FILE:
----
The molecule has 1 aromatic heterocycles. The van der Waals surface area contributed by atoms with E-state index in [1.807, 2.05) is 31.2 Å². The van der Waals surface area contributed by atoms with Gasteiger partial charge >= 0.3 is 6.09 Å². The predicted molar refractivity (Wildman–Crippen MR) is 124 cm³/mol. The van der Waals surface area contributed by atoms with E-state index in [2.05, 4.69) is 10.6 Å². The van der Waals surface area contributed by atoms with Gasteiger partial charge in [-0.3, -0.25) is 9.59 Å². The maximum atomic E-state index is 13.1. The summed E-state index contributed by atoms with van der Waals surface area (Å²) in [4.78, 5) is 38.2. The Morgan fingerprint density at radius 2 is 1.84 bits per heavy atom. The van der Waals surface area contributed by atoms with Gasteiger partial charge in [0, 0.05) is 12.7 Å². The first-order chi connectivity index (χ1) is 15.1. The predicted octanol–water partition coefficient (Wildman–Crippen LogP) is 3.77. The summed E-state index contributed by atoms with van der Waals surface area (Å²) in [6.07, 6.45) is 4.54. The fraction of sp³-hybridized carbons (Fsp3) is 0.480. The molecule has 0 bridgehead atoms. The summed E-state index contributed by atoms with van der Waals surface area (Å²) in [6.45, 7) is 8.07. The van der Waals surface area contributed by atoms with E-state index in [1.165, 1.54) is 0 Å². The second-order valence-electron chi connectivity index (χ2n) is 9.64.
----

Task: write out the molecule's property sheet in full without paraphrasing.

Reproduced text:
The molecule has 1 aromatic heterocycles. The van der Waals surface area contributed by atoms with E-state index in [1.807, 2.05) is 31.2 Å². The van der Waals surface area contributed by atoms with Gasteiger partial charge >= 0.3 is 6.09 Å². The predicted molar refractivity (Wildman–Crippen MR) is 124 cm³/mol. The van der Waals surface area contributed by atoms with E-state index in [2.05, 4.69) is 10.6 Å². The van der Waals surface area contributed by atoms with Gasteiger partial charge in [-0.3, -0.25) is 9.59 Å². The maximum atomic E-state index is 13.1. The summed E-state index contributed by atoms with van der Waals surface area (Å²) in [4.78, 5) is 38.2. The Morgan fingerprint density at radius 2 is 1.84 bits per heavy atom. The van der Waals surface area contributed by atoms with Gasteiger partial charge in [0, 0.05) is 12.7 Å². The first-order chi connectivity index (χ1) is 15.1. The predicted octanol–water partition coefficient (Wildman–Crippen LogP) is 3.77. The summed E-state index contributed by atoms with van der Waals surface area (Å²) in [6.07, 6.45) is 4.54. The fraction of sp³-hybridized carbons (Fsp3) is 0.480. The molecule has 0 bridgehead atoms. The summed E-state index contributed by atoms with van der Waals surface area (Å²) in [6.45, 7) is 8.07. The van der Waals surface area contributed by atoms with E-state index in [1.165, 1.54) is 0 Å². The second-order valence-electron chi connectivity index (χ2n) is 9.64.